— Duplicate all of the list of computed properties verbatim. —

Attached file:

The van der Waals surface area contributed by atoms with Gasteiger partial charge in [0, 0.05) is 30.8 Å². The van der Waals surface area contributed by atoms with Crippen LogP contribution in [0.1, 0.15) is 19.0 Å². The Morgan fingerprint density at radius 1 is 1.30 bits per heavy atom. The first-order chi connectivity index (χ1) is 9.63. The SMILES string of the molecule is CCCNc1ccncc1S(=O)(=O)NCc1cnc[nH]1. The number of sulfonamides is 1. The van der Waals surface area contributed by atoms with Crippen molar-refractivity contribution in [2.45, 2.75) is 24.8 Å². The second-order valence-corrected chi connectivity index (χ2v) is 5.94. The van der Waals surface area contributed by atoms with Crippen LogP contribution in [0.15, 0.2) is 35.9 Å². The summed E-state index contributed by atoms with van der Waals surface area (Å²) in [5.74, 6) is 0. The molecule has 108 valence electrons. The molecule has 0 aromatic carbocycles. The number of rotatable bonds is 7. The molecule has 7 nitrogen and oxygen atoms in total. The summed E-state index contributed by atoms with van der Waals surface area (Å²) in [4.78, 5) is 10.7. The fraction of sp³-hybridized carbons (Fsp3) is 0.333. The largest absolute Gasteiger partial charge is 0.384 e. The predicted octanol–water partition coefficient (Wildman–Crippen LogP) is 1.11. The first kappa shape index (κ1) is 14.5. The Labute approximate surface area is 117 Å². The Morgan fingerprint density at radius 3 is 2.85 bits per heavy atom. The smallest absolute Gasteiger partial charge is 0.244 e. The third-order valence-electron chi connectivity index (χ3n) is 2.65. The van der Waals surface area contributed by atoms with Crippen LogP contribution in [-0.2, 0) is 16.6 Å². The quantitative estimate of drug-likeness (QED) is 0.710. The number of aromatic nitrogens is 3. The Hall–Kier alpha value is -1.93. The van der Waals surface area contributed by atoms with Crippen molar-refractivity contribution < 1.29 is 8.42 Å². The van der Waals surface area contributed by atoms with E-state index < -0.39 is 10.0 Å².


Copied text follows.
The van der Waals surface area contributed by atoms with Gasteiger partial charge in [0, 0.05) is 30.8 Å². The van der Waals surface area contributed by atoms with Crippen LogP contribution in [0.1, 0.15) is 19.0 Å². The Morgan fingerprint density at radius 1 is 1.30 bits per heavy atom. The first-order chi connectivity index (χ1) is 9.63. The SMILES string of the molecule is CCCNc1ccncc1S(=O)(=O)NCc1cnc[nH]1. The number of sulfonamides is 1. The van der Waals surface area contributed by atoms with Crippen molar-refractivity contribution in [2.45, 2.75) is 24.8 Å². The second-order valence-corrected chi connectivity index (χ2v) is 5.94. The van der Waals surface area contributed by atoms with Crippen LogP contribution in [0.15, 0.2) is 35.9 Å². The summed E-state index contributed by atoms with van der Waals surface area (Å²) in [5.74, 6) is 0. The molecule has 108 valence electrons. The molecule has 0 aromatic carbocycles. The number of rotatable bonds is 7. The molecule has 7 nitrogen and oxygen atoms in total. The summed E-state index contributed by atoms with van der Waals surface area (Å²) in [4.78, 5) is 10.7. The fraction of sp³-hybridized carbons (Fsp3) is 0.333. The largest absolute Gasteiger partial charge is 0.384 e. The predicted octanol–water partition coefficient (Wildman–Crippen LogP) is 1.11. The first kappa shape index (κ1) is 14.5. The Labute approximate surface area is 117 Å². The Morgan fingerprint density at radius 3 is 2.85 bits per heavy atom. The smallest absolute Gasteiger partial charge is 0.244 e. The third-order valence-electron chi connectivity index (χ3n) is 2.65. The van der Waals surface area contributed by atoms with Crippen LogP contribution in [-0.2, 0) is 16.6 Å². The quantitative estimate of drug-likeness (QED) is 0.710. The number of aromatic nitrogens is 3. The Hall–Kier alpha value is -1.93. The van der Waals surface area contributed by atoms with Crippen molar-refractivity contribution < 1.29 is 8.42 Å². The van der Waals surface area contributed by atoms with E-state index < -0.39 is 10.0 Å².